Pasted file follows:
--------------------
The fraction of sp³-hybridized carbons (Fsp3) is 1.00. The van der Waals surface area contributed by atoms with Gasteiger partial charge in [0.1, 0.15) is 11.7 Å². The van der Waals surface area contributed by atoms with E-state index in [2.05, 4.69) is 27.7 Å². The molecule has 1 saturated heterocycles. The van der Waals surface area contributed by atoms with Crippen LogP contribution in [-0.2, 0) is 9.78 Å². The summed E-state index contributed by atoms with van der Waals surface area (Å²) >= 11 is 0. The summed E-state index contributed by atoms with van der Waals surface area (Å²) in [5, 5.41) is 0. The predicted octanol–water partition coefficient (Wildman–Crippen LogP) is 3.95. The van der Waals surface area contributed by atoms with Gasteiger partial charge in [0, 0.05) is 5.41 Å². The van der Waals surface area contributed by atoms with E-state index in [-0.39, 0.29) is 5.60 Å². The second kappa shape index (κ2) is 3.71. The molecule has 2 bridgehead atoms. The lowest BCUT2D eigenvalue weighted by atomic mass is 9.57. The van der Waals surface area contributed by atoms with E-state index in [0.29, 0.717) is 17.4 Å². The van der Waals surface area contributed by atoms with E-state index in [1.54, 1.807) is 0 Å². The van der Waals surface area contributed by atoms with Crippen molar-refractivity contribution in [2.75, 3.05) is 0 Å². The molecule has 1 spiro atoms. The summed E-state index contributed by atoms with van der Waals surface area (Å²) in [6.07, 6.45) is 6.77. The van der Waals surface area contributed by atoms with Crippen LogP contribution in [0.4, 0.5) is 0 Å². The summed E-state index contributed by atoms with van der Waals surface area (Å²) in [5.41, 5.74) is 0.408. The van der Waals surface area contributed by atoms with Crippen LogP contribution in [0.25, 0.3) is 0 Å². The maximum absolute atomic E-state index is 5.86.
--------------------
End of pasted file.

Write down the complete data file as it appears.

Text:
The fraction of sp³-hybridized carbons (Fsp3) is 1.00. The van der Waals surface area contributed by atoms with Gasteiger partial charge in [0.1, 0.15) is 11.7 Å². The van der Waals surface area contributed by atoms with E-state index in [2.05, 4.69) is 27.7 Å². The molecule has 1 saturated heterocycles. The van der Waals surface area contributed by atoms with Crippen LogP contribution in [-0.2, 0) is 9.78 Å². The summed E-state index contributed by atoms with van der Waals surface area (Å²) >= 11 is 0. The summed E-state index contributed by atoms with van der Waals surface area (Å²) in [5, 5.41) is 0. The predicted octanol–water partition coefficient (Wildman–Crippen LogP) is 3.95. The van der Waals surface area contributed by atoms with Gasteiger partial charge in [0, 0.05) is 5.41 Å². The van der Waals surface area contributed by atoms with E-state index in [-0.39, 0.29) is 5.60 Å². The second kappa shape index (κ2) is 3.71. The molecule has 2 bridgehead atoms. The lowest BCUT2D eigenvalue weighted by atomic mass is 9.57. The van der Waals surface area contributed by atoms with E-state index in [0.29, 0.717) is 17.4 Å². The van der Waals surface area contributed by atoms with E-state index in [1.54, 1.807) is 0 Å². The van der Waals surface area contributed by atoms with Crippen molar-refractivity contribution in [2.75, 3.05) is 0 Å². The molecule has 1 spiro atoms. The summed E-state index contributed by atoms with van der Waals surface area (Å²) in [6.07, 6.45) is 6.77. The van der Waals surface area contributed by atoms with Crippen LogP contribution in [0.4, 0.5) is 0 Å². The summed E-state index contributed by atoms with van der Waals surface area (Å²) in [5.41, 5.74) is 0.408. The van der Waals surface area contributed by atoms with Crippen LogP contribution in [0.25, 0.3) is 0 Å². The maximum absolute atomic E-state index is 5.86.